Feeds

Multivalued datatypes considered harmful

How dangerous can a data type be?

SANS - Survey on application security programs

Increasingly developers are required to write applications that interact with database engines – typically Oracle, SQL Server, DB2, MySQL or Access. In many ways the database engine is pretty much immaterial; no matter what the flavour it’s still simply a matter of tables, columns, rows and a variety of data types; text, memo, BLOB, numeric, whatever. However if you work with Access, a completely new data type is on the horizon for 2007 – multi-valued. Unfortunately, this isn’t just-another-data-type; this is a whole different ball game and a dangerous one – more like rollerball than baseball.

As the name suggests, a multi-valued field is one in which you can place more than one value. So, imagine that you design a table to store information about, say, customers.

CUSTOMER

CustID FName LName Hobbies
1 Fred Smith Fishing, Rollerball, Hockey
2 Sally Jones Sailing
3 Brian Wilson Gliding, Sailing, Singing, Hockey

The hobbies column is a multi-valued field. In some ways this is very neat because we have created a many-to-many join (many different customers can have many different hobbies) using a single table. The alternative, and traditional way, is to use three tables.

CUSTOMER

CustID FName LName
1 Fred Smith
2 Sally Jones
3 Brian Wilson

HOBBY

HobbyID Hobbies
1 Fishing,
2 Rollerball
3 Hockey
4 Sailing
5 Gliding
6 Singing

CUSTOMER/HOBBY

CustID HobbyID
1 1
1 2
1 3
2 4
3 5
3 4
3 6
3 3

Clearly, the solution using three tables is more complex and less intuitive; so what is wrong with the multi-valued data type solution? Well, in his initial set of rules defining relational databases, Ted Codd (the originator of the relational model) forbad their use.

Rule 2, the guaranteed access rule.

Each and every datum (atomic value) in a relational data base is guaranteed to be logically accessible by resorting to a combination of table name, primary key value and column name.

If we use the table name (Customer), Primary key value (1) and column name (Hobbies) we don’t get a single atomic value (such as ‘Fishing’); we get multiple pieces of data (Fishing, Rollerball, Hockey).

Now this is a killer argument if you are a database freak like me (“If Ted Codd forbad it, I want no further truck with your multi-valued data types.”) but I quite understand that, if you are an application developer, the finer points of relational database theory often sound like just so much academic nonsense. If a new feature makes life easier, who cares if it happens to break some arbitrary rule written over 20 years ago?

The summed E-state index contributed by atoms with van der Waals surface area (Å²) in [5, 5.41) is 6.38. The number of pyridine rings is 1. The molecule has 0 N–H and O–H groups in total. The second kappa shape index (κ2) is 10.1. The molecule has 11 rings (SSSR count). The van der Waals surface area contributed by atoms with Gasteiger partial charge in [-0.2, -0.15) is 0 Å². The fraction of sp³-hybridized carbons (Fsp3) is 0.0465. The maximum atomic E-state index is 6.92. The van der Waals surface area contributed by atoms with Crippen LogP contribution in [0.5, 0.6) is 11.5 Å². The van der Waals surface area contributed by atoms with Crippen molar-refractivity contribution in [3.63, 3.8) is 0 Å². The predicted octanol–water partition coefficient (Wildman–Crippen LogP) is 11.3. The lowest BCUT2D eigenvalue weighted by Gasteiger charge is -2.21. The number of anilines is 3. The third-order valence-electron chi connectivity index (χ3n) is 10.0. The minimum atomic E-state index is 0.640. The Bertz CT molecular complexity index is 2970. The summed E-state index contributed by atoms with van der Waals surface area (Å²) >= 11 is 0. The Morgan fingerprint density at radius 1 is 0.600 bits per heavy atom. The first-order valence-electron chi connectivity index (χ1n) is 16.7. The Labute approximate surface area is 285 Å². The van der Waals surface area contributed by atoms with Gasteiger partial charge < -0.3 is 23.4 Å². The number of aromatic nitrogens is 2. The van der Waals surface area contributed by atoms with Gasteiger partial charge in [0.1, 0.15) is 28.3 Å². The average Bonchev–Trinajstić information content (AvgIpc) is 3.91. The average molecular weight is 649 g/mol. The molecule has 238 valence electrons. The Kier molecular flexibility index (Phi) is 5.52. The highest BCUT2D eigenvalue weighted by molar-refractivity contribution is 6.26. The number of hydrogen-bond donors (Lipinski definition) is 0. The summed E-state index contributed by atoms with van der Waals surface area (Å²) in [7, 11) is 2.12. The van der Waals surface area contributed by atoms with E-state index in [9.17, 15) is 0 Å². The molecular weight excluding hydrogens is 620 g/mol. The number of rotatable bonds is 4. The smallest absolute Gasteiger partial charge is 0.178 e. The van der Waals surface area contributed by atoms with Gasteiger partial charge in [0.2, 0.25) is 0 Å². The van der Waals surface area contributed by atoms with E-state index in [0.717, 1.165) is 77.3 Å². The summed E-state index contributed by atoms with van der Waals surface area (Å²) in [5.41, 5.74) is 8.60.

Fair enough. So let’s look at an intensely practical reason why multi-valued fields are so bad. We query databases using SQL. The design of SQL is based entirely on the assumption that each column contains atomic values. If we run a normal SQL query against our single table solution:

SELECT FName FROM CUSTOMER
WHERE Hobby = “Rollerball”

It will return zero rows; despite the fact that one of our customers plays rollerball, because there is no row with a field just containing “rollerball”.

If you want a challenge, try to construct the SQL necessary to find the names of the customers who both glide and sail. It is, of course, possible, but the solution is more complex than extracting the same information from the three table structure.

And if you are not convinced that we are plunging into deep water here, imagine that I store foreign key values (in the example shown, into a PRODUCT table) in a multi valued field:

ORDER

OrderID ODate Products
1 1/1/07 1,5,5,5,5,5,67,434,434,5654
2 1/1/07 45,67,454,454,454,65556
3 2/1/07 2,454,5677

3 Big data security analytics techniques

More from The Register

next story
OpenBSD founder wants to bin buggy OpenSSL library, launches fork
One Heartbleed vuln was too many for Theo de Raadt
Got Windows 8.1 Update yet? Get ready for YET ANOTHER ONE – rumor
Leaker claims big release due this fall as Microsoft herds us into the CLOUD
This time it's 'Personal': new Office 365 sub covers just two devices
Redmond also brings Office into Google's back yard
Ubuntu 14.04 LTS: Great changes, but sssh don't mention the...
Why HELLO Amazon! You weren't here last time
Patch iOS, OS X now: PDFs, JPEGs, URLs, web pages can pwn your kit
Plus: iThings and desktops at risk of NEW SSL attack flaw
Next Windows obsolescence panic is 450 days from … NOW!
The clock is ticking louder for Windows Server 2003 R2 users
Batten down the hatches, Ubuntu 14.04 LTS due in TWO DAYS
Admins dab straining server brows in advance of Trusty Tahr's long-term support landing
Red Hat to ship RHEL 7 release candidate with a taste of container tech
Grab 'near-final' version of next Enterprise Linux next week
Apple inaugurates free OS X beta program for world+dog
Prerelease software now open to anyone, not just developers – as long as you keep quiet
prev story

Whitepapers

Securing web applications made simple and scalable
In this whitepaper learn how automated security testing can provide a simple and scalable way to protect your web applications.
3 Big data security analytics techniques
Applying these Big Data security analytics techniques can help you make your business safer by detecting attacks early, before significant damage is done.
The benefits of software based PBX
Why you should break free from your proprietary PBX and how to leverage your existing server hardware.
Mainstay ROI - Does application security pay?
In this whitepaper learn how you and your enterprise might benefit from better software security.
Combat fraud and increase customer satisfaction
Based on their experience using HP ArcSight Enterprise Security Manager for IT security operations, Finansbank moved to HP ArcSight ESM for fraud management.